When reading some other questions about compiling C for the Z80,
I am getting the impression that it is hard to compile C to Z80 and end up with well-optimised code. Is that the case, and why?
I know more about the 6502. Here are some examples that shows why C fits 6502 badly:
An array in C is indexed by an integer type. The 6502 is pretty quick at indexing arrays, but unfortunately only if the index is one byte wide. So something like
strlenmight need to actually do a 16-bit add per character.
A stack is an ideal data structure for passing function parameters. The stack's limited to 256 bytes and the 6502 has rather limited stack addressing modes as compared to the PDP-11, so cc65 uses a second stack, implemented in software, to pass parameters IIRC.
From what I understand of the Z80 these two examples do not apply. Z80 has these index registers and a much roomier stack. So what are the reasons C fits badly?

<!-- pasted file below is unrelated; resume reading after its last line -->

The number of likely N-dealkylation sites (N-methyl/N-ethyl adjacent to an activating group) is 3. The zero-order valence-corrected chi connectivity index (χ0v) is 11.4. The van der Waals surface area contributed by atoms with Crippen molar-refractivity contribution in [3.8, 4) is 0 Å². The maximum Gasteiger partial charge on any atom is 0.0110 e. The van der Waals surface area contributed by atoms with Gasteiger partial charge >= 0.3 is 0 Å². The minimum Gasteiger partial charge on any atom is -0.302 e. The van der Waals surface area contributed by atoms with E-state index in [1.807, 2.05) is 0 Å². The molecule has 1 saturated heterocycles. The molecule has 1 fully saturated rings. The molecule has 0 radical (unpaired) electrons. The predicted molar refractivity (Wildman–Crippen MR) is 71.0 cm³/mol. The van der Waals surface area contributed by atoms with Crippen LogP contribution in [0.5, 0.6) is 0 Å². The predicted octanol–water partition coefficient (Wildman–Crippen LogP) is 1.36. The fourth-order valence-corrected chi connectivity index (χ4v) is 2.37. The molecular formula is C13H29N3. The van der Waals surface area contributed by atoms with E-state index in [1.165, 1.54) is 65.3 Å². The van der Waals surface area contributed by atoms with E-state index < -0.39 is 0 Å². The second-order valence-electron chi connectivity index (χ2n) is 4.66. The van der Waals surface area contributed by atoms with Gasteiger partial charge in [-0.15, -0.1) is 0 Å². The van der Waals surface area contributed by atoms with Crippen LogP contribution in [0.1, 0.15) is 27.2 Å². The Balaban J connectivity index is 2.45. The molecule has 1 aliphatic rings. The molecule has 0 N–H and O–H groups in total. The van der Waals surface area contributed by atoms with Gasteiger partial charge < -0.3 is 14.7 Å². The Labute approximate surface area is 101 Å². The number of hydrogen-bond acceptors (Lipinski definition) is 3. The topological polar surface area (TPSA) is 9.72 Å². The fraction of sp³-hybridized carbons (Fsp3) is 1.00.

Summary of answers given thus far
Array indexing is inefficient since there's no reasonable
base + offsetaddressing mode that can use a variable offset, which means the compiler needs to generate code to do the address calculation.
Similarly, it's awkward to save and restore function arguments on the stack because there's no
stackpointer + offsetaddressing mode. The same goes for the local variables of non-leaf functions.
Paucity of truly general purpose registers. Most registers have specific uses which complicates register allocation.
The ISA makes it difficult to mix 8-bit and 16-bit operations.